People tend to point to the political system as the source of concern regarding China but I think that is misplaced.  The real concern is actually economic instability.  To gain a better insight into this structural issue, I suggest reading “The Next 100 Years” by George Friedman, CEO of Stratfor.  The upshot of his analysis is that the economic boom is being distributed to a very thin slice of the country along the coast while the vast majority of Chinese in the interior are desperately poor today. This has always been a fault line in China (between China of the coast and the interior) and erupts during tough times which Friedman sees coming soon. The source of the economic problems is the sheer level of bad-debt to GDP similar to what lead to Japan’s nearly 2 dark decades.  He believes the number is approaching 40% of GDP (though these figures are manipulated by the Government) which is twice the tripwire in Japan. When this occurs the social and economic upheaval will be devastating.  Since they have built their growth on debt and low profitability, it will be nearly impossible for China to repair the damage.  I point this out as a significant cautionary insight to incorporate into any plans regarding doing business or strategic collaboration.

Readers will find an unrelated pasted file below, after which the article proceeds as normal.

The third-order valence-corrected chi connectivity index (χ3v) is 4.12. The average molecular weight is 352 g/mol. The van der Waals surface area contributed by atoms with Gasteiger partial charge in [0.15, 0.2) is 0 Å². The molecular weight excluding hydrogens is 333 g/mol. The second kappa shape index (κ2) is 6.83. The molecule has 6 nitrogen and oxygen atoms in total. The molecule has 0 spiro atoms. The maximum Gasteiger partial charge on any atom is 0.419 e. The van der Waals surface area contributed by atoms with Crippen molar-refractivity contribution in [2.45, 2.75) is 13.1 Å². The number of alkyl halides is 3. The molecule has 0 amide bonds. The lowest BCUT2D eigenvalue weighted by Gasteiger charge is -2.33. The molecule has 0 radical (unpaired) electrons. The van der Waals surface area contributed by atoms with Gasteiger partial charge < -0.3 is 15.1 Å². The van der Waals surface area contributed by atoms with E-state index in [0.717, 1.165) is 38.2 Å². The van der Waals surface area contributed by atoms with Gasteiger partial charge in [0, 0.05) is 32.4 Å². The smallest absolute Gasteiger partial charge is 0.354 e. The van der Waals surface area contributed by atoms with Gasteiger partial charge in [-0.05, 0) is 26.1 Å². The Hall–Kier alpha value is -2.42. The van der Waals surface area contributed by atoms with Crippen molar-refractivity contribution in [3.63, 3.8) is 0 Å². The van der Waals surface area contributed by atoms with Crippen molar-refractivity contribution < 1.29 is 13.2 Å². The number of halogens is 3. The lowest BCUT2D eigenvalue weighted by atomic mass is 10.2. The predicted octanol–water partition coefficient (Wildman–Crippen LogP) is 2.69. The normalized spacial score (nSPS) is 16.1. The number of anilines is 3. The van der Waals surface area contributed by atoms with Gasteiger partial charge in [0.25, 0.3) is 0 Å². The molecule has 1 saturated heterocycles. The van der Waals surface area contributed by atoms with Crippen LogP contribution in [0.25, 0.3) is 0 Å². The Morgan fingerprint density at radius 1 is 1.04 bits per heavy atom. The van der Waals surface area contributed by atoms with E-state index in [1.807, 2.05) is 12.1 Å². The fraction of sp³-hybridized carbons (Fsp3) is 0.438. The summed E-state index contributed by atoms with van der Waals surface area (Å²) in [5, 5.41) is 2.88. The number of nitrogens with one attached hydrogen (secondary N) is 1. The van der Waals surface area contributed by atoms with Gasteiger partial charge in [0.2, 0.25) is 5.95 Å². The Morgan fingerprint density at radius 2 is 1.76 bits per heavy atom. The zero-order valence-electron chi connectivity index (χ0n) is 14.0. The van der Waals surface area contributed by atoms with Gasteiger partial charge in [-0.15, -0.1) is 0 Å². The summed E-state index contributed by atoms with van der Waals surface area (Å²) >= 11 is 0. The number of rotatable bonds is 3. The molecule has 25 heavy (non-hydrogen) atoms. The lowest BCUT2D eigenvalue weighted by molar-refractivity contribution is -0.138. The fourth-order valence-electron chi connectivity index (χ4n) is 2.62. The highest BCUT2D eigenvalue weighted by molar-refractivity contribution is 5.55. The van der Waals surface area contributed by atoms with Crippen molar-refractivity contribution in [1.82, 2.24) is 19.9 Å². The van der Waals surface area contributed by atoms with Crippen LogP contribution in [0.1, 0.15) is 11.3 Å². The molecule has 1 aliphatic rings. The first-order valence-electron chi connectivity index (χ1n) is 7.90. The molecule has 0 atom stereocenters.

China offers many unique opportunities for Israel to explore a more balanced approach in terms of alliances and economics keeping in mind the cultural, political and economic realities.  I know that many in Israel see this as well and is another reason there has been pressure on Israel to tread lightly with China via American pressure. I came back from China energized and also appreciative of the miracle we have in Israel.

About the Author
Sam Solomon is a successful entrepreneur and business executive with experience in the legal, financial and information technology industries. He has been a jury consultant commentator on U.S. television and has rabbinic ordination.